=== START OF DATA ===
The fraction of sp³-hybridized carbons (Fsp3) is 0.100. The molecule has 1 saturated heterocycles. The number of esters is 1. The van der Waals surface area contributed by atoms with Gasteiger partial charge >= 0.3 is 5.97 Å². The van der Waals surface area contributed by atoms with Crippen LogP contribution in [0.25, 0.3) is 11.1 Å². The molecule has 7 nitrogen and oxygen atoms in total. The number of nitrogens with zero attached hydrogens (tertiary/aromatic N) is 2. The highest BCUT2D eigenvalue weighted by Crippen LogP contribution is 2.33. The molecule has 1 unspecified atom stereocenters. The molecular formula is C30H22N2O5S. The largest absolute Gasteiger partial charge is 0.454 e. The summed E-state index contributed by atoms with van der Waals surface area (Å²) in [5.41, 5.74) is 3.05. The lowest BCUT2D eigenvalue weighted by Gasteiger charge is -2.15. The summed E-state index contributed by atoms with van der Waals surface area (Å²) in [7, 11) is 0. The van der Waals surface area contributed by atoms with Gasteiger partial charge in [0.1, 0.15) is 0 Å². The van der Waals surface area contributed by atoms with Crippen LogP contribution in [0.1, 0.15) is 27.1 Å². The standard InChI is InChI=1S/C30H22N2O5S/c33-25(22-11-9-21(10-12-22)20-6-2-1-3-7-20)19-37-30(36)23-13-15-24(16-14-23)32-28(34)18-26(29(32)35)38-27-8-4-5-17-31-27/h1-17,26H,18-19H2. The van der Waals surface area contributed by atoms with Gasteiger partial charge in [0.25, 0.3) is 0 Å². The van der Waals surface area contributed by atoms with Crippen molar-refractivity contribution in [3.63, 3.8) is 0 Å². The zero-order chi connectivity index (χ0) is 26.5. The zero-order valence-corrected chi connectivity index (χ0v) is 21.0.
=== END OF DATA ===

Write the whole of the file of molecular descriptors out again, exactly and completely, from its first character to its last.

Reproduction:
The fraction of sp³-hybridized carbons (Fsp3) is 0.100. The molecule has 1 saturated heterocycles. The number of esters is 1. The van der Waals surface area contributed by atoms with Gasteiger partial charge >= 0.3 is 5.97 Å². The van der Waals surface area contributed by atoms with Crippen LogP contribution in [0.25, 0.3) is 11.1 Å². The molecule has 7 nitrogen and oxygen atoms in total. The number of nitrogens with zero attached hydrogens (tertiary/aromatic N) is 2. The highest BCUT2D eigenvalue weighted by Crippen LogP contribution is 2.33. The molecule has 1 unspecified atom stereocenters. The molecular formula is C30H22N2O5S. The largest absolute Gasteiger partial charge is 0.454 e. The summed E-state index contributed by atoms with van der Waals surface area (Å²) in [5.41, 5.74) is 3.05. The lowest BCUT2D eigenvalue weighted by Gasteiger charge is -2.15. The summed E-state index contributed by atoms with van der Waals surface area (Å²) in [7, 11) is 0. The van der Waals surface area contributed by atoms with Gasteiger partial charge in [0.1, 0.15) is 0 Å². The van der Waals surface area contributed by atoms with Crippen LogP contribution in [0.1, 0.15) is 27.1 Å². The standard InChI is InChI=1S/C30H22N2O5S/c33-25(22-11-9-21(10-12-22)20-6-2-1-3-7-20)19-37-30(36)23-13-15-24(16-14-23)32-28(34)18-26(29(32)35)38-27-8-4-5-17-31-27/h1-17,26H,18-19H2. The van der Waals surface area contributed by atoms with Gasteiger partial charge in [0.25, 0.3) is 0 Å². The van der Waals surface area contributed by atoms with Crippen molar-refractivity contribution in [3.63, 3.8) is 0 Å². The zero-order chi connectivity index (χ0) is 26.5. The zero-order valence-corrected chi connectivity index (χ0v) is 21.0.